to get input and feedback from the team before any final decisions are made.
Laura L. Downey
Senior Usability Engineer
LTER Network Office
Department of Biology, MSC03 2020
1 University of New Mexico
Albuquerque, NM 87131-0001
ldowney at lternet.edu
From: Bertram Ludaescher [mailto:ludaesch at ucdavis.edu]
Sent: Thursday, March 10, 2005 7:30 AM
To: Matt Jones
Cc: ldowney at lternet.edu; Kepler-Dev
Subject: Re: [kepler-dev] kepler nightly builds
I didn't see the "composite" that is being referred to below.
We had been discussed the need for a "systematic" Kepler "icon-style"
quite a while back, but didn't actually do it...
My suggestion would be to use the various "dimensions" of icons:
- icon shape
- icon borderline color (and borderline thickness)
- icon "inner color"
- icon "inner text" or "sub-icon" (e.g. the file reader/write has a
.. in a systematic (and yes, intuitive of course ;-) way to indicate
what type of actor we are looking at. However, this design needs to be
informed also by a high-level classification of actor types.
Unlike the recently introduced a "dynamic actor classification" (the
actor search tab extensions by Shawn and Chad), here we want a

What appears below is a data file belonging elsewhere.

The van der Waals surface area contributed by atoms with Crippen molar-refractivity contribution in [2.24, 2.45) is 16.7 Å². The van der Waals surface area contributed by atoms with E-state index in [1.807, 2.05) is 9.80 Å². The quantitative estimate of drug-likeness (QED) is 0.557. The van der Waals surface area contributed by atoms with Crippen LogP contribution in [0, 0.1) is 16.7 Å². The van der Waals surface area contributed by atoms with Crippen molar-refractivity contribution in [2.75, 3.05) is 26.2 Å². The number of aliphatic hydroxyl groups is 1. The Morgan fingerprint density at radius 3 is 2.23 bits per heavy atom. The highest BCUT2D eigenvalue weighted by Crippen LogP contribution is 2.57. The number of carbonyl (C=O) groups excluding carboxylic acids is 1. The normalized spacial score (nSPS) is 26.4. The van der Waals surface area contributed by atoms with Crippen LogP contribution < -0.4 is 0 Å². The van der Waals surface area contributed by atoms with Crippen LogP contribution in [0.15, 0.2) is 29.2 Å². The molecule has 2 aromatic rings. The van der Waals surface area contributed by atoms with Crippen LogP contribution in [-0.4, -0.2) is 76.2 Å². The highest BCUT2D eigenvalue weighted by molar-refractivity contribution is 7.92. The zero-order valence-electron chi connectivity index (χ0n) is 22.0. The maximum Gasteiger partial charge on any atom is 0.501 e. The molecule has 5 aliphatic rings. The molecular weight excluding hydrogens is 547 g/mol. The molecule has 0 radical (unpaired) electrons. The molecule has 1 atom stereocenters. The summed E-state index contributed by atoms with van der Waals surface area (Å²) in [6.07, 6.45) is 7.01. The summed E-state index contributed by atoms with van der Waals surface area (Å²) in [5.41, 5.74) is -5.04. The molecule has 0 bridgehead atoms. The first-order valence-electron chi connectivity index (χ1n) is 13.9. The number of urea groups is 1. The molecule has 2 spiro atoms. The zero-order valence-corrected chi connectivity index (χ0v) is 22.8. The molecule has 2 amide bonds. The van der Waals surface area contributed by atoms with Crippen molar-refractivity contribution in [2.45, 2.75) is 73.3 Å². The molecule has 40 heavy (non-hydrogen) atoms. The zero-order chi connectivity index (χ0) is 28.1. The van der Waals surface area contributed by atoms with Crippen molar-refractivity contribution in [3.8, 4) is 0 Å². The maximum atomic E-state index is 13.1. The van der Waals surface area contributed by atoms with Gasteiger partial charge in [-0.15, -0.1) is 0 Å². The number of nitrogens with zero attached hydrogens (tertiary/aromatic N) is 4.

somewhat static world view.. so we should think carefully what the
actor dimensions are.
Ptolemy had some classifications such as "source" vs "sink" (e.g
We might have distinctions between:
- interactive (browserUI) vs. non-interactive actors (a big difference)
- local vs. remote executing actors (e.g. web service and SSH2 are
remote while most others are local; some you don't know
- high-level classifications are also useful, e.g.,
-- data analysis actors (all R functions!?) vs.
-- visualization actors (e.g. imported from SciRUN) vs.
-- database style query actors (JDBC/SQL queries, XQuery actors, XPath
-- datatranslation actors (XSLT)
I think we should also discuss these issues before coming up with a
Matt Jones writes:
> Thanks, Laura. This composite looks great. The icons are all solid
> colors and simple lines, so they should be able to be represented in the
> simplified SVG that ptolemy supports. Getting them into that format
> might not be easy, however. Illustrator, for example, makes extensive
> use of SVG 'path' elements and group ('g') elements when writing out
> SVG, which ptolemy doesn't support. But we can get the developers to
> get that stuff fixed, probably at a minimum creating a conversion
> script. It looks to me like we should be able to use the same SVG for
> the canvas and the tree because they should scale ok. I'm moving this
> conversation onto the list so that the other Kepler developers are aware
> of the issues.
> Laura L. Downey wrote:
> > Okay, here's one comp that shows the basic color scheme with a few
> > (this is just a made up workflow). There are still some changes to be
> > but this will give the general idea.
> > Laura L. Downey
> > Senior Usability Engineer
> > LTER Network Office
> > Department of Biology, MSC03 2020
> > 1 University of New Mexico
> > Albuquerque, NM 87131-0001
> > 505.277.3157 phone
> > 505.277-2541 fax